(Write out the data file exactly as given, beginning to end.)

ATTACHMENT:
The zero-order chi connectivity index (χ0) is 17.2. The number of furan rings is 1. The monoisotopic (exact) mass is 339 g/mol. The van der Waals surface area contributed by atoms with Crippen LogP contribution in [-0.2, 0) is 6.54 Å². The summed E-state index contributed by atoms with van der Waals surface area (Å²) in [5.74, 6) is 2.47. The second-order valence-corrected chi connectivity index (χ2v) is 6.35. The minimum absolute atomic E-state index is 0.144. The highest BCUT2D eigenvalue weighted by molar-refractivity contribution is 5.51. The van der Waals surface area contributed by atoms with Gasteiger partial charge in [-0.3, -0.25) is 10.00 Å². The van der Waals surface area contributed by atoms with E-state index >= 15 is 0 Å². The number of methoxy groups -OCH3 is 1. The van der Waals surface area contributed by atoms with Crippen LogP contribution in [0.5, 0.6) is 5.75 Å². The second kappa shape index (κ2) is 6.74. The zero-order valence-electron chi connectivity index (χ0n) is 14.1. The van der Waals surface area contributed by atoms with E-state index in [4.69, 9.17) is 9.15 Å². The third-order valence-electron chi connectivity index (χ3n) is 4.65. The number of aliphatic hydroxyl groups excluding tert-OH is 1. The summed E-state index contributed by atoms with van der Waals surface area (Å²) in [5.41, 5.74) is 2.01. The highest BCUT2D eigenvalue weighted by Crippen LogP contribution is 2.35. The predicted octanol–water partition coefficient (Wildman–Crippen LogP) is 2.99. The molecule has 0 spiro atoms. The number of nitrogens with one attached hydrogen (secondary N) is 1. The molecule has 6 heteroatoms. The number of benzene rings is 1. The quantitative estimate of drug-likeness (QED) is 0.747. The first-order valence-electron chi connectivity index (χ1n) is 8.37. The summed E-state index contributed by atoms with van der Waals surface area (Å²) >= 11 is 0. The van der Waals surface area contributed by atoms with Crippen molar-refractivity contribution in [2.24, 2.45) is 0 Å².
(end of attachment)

The zero-order chi connectivity index (χ0) is 17.2. The number of furan rings is 1. The monoisotopic (exact) mass is 339 g/mol. The van der Waals surface area contributed by atoms with Crippen LogP contribution in [-0.2, 0) is 6.54 Å². The summed E-state index contributed by atoms with van der Waals surface area (Å²) in [5.74, 6) is 2.47. The second-order valence-corrected chi connectivity index (χ2v) is 6.35. The minimum absolute atomic E-state index is 0.144. The highest BCUT2D eigenvalue weighted by molar-refractivity contribution is 5.51. The van der Waals surface area contributed by atoms with Gasteiger partial charge in [-0.3, -0.25) is 10.00 Å². The van der Waals surface area contributed by atoms with E-state index >= 15 is 0 Å². The number of methoxy groups -OCH3 is 1. The van der Waals surface area contributed by atoms with Crippen LogP contribution in [0.5, 0.6) is 5.75 Å². The second kappa shape index (κ2) is 6.74. The zero-order valence-electron chi connectivity index (χ0n) is 14.1. The van der Waals surface area contributed by atoms with E-state index in [4.69, 9.17) is 9.15 Å². The third-order valence-electron chi connectivity index (χ3n) is 4.65. The number of aliphatic hydroxyl groups excluding tert-OH is 1. The summed E-state index contributed by atoms with van der Waals surface area (Å²) in [5.41, 5.74) is 2.01. The highest BCUT2D eigenvalue weighted by Crippen LogP contribution is 2.35. The predicted octanol–water partition coefficient (Wildman–Crippen LogP) is 2.99. The molecule has 0 spiro atoms. The number of nitrogens with one attached hydrogen (secondary N) is 1. The molecule has 6 heteroatoms. The number of benzene rings is 1. The quantitative estimate of drug-likeness (QED) is 0.747. The first-order valence-electron chi connectivity index (χ1n) is 8.37. The summed E-state index contributed by atoms with van der Waals surface area (Å²) >= 11 is 0. The van der Waals surface area contributed by atoms with Crippen molar-refractivity contribution in [2.24, 2.45) is 0 Å².